Kevin Martin V. Non Sequitur Wolves Optimism

May 5, 2013; Oklahoma City, OK, USA; Oklahoma City Thunder guard Kevin Martin (23) attempts a 3 point shot against the Memphis Grizzlies during the second half in game one of the second round of the 2013 NBA Playoffs at Chesapeake Energy Arena. The Thunder defeated the Grizzlies 93-91. Mandatory Credit: Mark D. Smith-USA TODAY Sports

 

The Wolves’ worthless draft research and thus repeatedly fruitless drafts has placed them firmly in the business of overpaying to acquire or retain talent. This offseason’s 4-year deal for 30-year-old Kevin Martin, never mind the 5-year for 27-year-old Nikola Pekovic, has only hammered this point home.

Although the NBA’s shooting guard position is full of one-way players and isolation specialists who would generally fill the role of ball stopper and ruin coach Rick Adelman’s share-and-share-alike system, Martin for all his apparent decline and defenselessness will fill one sure thing the Wolves need more than anything: perimeter shooting.

I like Martin for the Wolves for his possession of actual, professional, NBA-level skill. The guy can shoot it — and that’s not going to disappear. He’s never been a defender; there is no cliff for his defense to fall off of. He is not a diminutive combo-guard of debatable or negatable officially listed height. The guy is a legit 6′ 7″, has had a knack for getting to the basket and getting fouled as well as shooting it from 3. Even if his 20th all-time scoring efficiency were to suddenly become limited to standing beyond the arc and waiting for a spot-up opportunity, no one calling themselves a realist can argue the Wolves would be worse off than anything they’ve fielded since Fred Hoiberg.

The optimist in me says the Wolves’ threats of Martin on the perimeter, Pek in the paint, Chase Budinger or Corey Brewer in the seams gives Ricky Rubio ample offensive targets and Kevin Love immense opportunities to work from everywhere on the floor.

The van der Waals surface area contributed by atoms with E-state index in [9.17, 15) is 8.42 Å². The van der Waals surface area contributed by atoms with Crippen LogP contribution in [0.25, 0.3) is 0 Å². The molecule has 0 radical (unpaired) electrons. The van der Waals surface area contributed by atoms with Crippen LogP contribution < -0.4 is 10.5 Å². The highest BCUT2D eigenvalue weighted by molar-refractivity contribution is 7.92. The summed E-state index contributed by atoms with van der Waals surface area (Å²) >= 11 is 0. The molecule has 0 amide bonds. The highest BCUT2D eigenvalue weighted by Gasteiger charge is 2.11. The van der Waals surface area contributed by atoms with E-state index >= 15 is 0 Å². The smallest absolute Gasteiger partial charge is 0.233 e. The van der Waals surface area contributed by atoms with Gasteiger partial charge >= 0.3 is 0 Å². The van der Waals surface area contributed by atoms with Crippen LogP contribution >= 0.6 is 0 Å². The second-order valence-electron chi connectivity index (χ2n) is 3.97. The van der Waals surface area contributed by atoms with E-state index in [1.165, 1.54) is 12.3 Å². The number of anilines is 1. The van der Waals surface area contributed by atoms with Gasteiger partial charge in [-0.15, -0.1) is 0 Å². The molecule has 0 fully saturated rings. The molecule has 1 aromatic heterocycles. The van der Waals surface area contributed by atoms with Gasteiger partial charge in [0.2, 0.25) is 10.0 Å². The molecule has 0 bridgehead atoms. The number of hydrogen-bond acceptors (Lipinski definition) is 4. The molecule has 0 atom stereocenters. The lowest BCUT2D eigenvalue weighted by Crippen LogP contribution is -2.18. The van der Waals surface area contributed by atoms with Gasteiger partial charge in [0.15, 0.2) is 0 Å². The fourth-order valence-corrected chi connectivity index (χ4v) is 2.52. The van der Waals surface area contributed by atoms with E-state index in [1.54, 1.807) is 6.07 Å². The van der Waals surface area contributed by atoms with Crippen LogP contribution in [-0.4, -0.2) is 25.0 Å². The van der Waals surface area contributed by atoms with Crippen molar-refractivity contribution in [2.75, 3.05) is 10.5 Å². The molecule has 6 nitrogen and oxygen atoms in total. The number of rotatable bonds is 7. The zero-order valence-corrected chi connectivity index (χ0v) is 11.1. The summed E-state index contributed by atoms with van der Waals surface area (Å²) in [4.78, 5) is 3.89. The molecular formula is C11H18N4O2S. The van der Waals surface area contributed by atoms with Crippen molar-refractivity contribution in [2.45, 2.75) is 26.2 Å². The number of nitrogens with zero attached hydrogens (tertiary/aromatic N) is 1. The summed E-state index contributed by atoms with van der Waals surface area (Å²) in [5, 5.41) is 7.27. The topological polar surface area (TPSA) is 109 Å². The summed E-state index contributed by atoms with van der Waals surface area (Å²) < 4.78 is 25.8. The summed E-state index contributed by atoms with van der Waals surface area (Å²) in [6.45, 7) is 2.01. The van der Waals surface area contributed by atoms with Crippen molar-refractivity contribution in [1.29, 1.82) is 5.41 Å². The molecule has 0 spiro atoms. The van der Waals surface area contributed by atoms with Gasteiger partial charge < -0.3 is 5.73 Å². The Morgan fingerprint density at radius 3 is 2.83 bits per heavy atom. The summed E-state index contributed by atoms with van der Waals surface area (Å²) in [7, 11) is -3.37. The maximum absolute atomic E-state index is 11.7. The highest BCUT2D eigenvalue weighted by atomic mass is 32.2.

From the Canis Hoopus player preview series on Martin:

Expected Role: 26-32 minutes as the starting shooting guard.  Martin will be relied on as a significant part of the offense whenever he’s available.  His ability to make threes in volume will hopefully help to rectify one of last year’s biggest problem areas, and his knowledge of and success in Rick Adelman’s offense should help free up others as well.  When he’s out there, he’s going to be a big part of what should be one of the league’s top offenses.

Best Case Scenario: Martin stays healthy and has something of a renaissance year, where his usage increases a bit and centers on a rebound in his free throw attempts, which climb back above 5/36.  He seamlessly integrates with Kevin Love and Nikola Pekovic to form one of the most devestating offensive trios in the NBA.

Worst Case Scenario: He misses big chunks of the season injured, and his porous defense becomes more and more of a problem as his offense continues it’s slow decline.  As a result, we are back close to where we were last year, without anyone you really feel good about manning the off-guard position.  Once again, there is too much Alexey Shved and J.J. Barea for anyone’s liking, and that $7M a year is looking like a bad investment by February.

Most Likely Outcome: Martin remains a dangerous and effective offensive player when he can play, but that won’t be every night.  He winds up missing a significant number of games, but helps when he’s out there.

Topics: Chase Budinger, Corey Brewer, Kevin Love, Kevin Martin, Minnesota Timberwolves, Nba Free Agency, Nba Offseason, Nikola Pekovic, Ricky Rubio

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